<property name="hibernate.connection.driver_class" value="com.mysql.jdbc.Driver"/>
        <property name="hibernate.connection.password" value="javadude"/>
        <property name="hibernate.connection.username" value="javauser"/>
        <property name="" value="update"/>

Here, the property is set to update, indicating that a table should be updated to reflect the bean's properties. Again, this is the single XML file required by the persistence model.

What do you think of the EJB 3 persistence model?

Ravi Venkataraman

Posts: 80
Nickname: raviv
Registered: Sep, 2004

Re: EJB 3 Persistence Jumpstart Posted: Apr 19, 2006 5:17 PM
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This is not a comment on EJB3 but a comment on the use of Factory pattern. I see this type pf code very often:
EntityManagerFactory emf = 
       "mycontext", new HashMap());
EntityManager em = emf.createEntityManager();

Notice that in order to use the EntityManager class, the user (developer) must be aware of the existence of the EntityManagerFactory class and the Persistence class even though these two classes play no further role in the code. This strong coupling seems unnecessary.

Why should the developer know that there is a factory used to create the EntityManager? Why can't this fact be hidden within the innards of the EntityManager class? We could use code like:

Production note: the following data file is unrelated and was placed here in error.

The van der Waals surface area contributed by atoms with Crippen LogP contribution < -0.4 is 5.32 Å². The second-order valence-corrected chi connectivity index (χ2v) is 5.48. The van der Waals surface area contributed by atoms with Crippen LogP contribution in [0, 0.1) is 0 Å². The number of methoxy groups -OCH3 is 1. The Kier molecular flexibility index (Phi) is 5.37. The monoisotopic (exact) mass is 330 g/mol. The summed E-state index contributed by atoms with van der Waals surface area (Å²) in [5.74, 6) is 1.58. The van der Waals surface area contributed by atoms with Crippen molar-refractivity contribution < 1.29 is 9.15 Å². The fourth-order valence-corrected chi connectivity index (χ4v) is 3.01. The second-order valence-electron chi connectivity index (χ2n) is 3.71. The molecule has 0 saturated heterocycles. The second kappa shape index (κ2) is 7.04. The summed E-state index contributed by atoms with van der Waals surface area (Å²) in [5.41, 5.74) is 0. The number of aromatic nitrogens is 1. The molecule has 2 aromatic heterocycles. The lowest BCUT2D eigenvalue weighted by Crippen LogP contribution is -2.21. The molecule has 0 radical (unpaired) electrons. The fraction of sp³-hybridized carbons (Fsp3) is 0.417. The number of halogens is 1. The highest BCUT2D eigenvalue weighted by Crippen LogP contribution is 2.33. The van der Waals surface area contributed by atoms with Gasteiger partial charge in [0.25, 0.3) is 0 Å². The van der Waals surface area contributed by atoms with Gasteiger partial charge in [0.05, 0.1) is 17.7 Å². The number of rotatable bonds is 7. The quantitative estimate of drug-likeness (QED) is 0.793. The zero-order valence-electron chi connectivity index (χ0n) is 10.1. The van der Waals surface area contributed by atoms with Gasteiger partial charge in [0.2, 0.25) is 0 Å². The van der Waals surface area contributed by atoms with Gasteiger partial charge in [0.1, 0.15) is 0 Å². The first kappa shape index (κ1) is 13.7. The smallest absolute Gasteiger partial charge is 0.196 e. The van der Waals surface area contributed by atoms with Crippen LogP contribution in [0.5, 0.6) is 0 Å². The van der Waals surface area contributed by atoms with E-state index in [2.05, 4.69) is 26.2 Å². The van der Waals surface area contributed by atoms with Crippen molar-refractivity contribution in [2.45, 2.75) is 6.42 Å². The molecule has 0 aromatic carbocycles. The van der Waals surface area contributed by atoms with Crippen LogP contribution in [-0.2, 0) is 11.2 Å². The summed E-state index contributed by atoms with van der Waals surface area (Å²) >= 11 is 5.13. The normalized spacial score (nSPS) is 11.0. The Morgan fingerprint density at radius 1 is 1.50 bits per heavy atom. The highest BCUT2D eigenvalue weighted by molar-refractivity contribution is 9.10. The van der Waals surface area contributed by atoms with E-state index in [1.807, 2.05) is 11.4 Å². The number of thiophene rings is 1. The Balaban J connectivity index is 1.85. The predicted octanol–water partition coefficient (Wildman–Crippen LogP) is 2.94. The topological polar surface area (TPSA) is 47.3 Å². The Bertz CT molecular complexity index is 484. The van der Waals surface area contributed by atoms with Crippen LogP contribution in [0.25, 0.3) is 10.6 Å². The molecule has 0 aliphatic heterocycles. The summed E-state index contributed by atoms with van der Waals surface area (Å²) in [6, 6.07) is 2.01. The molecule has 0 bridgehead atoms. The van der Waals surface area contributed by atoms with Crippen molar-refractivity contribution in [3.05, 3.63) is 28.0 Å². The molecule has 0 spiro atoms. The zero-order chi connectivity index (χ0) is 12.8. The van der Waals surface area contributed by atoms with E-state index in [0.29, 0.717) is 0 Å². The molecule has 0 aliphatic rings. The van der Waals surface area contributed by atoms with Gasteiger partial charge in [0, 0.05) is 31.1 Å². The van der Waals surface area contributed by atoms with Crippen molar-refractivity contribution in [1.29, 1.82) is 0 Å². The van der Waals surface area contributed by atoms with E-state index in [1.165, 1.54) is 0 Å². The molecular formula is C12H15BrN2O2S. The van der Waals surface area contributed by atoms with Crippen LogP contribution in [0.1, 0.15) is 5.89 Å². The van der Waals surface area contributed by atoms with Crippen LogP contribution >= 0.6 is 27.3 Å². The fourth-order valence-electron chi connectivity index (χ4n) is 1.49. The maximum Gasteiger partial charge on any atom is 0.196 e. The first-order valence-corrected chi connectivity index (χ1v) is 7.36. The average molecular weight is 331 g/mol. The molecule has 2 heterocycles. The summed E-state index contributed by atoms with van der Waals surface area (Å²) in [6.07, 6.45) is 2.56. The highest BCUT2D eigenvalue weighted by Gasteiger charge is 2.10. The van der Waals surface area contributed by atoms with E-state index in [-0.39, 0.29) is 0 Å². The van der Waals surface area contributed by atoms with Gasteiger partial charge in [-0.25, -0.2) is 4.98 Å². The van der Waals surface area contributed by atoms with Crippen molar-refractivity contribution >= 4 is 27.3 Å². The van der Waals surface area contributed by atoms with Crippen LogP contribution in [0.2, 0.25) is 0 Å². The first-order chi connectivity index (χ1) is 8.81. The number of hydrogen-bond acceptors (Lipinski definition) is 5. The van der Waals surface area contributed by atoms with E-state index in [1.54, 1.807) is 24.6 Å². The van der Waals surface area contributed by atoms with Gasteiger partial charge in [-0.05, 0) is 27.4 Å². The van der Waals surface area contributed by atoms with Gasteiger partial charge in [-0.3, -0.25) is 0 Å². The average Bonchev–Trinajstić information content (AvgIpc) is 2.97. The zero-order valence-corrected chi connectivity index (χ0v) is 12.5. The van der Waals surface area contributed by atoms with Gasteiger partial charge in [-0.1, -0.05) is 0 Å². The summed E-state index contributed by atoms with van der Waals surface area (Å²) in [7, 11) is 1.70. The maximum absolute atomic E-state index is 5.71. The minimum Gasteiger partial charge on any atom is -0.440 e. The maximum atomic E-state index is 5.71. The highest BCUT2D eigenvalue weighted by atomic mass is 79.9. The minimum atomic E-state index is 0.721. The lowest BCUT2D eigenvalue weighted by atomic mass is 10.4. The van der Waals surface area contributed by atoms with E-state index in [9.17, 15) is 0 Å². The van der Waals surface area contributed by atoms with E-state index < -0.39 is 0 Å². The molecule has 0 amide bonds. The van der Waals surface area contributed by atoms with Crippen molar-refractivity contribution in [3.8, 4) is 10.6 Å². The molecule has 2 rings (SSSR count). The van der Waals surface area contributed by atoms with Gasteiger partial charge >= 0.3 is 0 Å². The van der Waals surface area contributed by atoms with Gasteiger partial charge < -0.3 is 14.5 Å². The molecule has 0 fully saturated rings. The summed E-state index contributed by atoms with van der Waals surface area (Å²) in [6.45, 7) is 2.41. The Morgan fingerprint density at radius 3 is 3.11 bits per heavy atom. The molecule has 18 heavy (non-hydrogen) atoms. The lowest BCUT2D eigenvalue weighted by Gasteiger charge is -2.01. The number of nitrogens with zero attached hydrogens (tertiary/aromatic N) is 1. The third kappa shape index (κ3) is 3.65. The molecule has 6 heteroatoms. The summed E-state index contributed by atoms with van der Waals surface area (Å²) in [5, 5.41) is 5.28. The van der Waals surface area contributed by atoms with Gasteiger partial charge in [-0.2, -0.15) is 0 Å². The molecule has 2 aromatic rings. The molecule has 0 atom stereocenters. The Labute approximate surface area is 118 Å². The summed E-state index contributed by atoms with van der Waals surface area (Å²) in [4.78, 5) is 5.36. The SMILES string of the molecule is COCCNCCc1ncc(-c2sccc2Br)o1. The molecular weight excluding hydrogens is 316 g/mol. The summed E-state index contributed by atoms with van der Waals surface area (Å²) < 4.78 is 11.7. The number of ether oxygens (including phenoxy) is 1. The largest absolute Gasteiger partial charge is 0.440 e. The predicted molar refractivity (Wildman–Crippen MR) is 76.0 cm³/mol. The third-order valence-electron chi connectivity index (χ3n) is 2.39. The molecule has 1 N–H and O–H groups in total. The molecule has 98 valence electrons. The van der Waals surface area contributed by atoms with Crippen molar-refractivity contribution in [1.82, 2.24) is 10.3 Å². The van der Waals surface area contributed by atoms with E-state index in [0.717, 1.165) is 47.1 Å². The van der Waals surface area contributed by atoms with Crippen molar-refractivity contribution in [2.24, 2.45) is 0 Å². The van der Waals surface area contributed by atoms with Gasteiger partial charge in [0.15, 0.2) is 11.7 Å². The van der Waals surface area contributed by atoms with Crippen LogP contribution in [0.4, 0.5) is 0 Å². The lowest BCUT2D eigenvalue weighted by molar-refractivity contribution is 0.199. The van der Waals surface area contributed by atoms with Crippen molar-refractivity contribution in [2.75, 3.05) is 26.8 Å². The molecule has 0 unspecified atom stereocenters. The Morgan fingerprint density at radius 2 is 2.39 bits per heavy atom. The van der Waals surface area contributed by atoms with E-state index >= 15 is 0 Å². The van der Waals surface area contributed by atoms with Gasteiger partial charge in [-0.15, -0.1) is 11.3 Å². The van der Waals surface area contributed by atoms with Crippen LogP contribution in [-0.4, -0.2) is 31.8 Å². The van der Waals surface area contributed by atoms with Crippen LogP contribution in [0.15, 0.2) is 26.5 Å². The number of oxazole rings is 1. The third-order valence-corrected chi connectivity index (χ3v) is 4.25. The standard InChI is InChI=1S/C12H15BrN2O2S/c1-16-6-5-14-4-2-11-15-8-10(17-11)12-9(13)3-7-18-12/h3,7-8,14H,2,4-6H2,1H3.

EntityManager em = 
      "mycontext", new HashMap());

The EntityManager class can transparently invoke the Factory to get the instance by calling the first line of the code quoted above. Why should the developer be aware of the implementation details of EntityManager class? What benefit does it provide?

In fact, if a new instance of EntityManager were to be provided with every call, why couldn't one simply use the following:
    EntityManager em = 
        new EntityManager("mycontext", new HashMap());

Going to the next step, we'd immediately observe that an overloaded constructor can be created making the invocation even simpler:
 EntityManager em = new EntityManager("mycontext");

Compare this last with the original two lines of code and we can immediately see the simplicity.

I simply do not see the benefit of using the repeated code (shown in the first snippet) again and again when the implementation can be hidden away. Isn't good programming about eliminating duplication and reducing string coupling?

Using the Factory pattern but hiding it within the EntityManager class retains the benefits of using the Factory pattern while reducing the string coupling of the Factory and Persistence classes with the EntityManager class.


Ravi Venkataraman

Posts: 80
Nickname: raviv
Registered: Sep, 2004

Re: EJB 3 Persistence Jumpstart Posted: Apr 20, 2006 2:30 AM
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Oops: In the last 2 paragraphs, "string coupling" should of course be "strong coupling"!

Matthew Zipay

Posts: 2
Nickname: mattz
Registered: Oct, 2005

Re: EJB 3 Persistence Jumpstart Posted: May 8, 2006 1:39 PM
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Doesn't the sample Person class violate the first requirement (i.e. "Must have a no-arg constructor")???

My assumption is that simply adding a no-arg constructor to Person will make the example code correct (no other changes necessary). Can someone verify?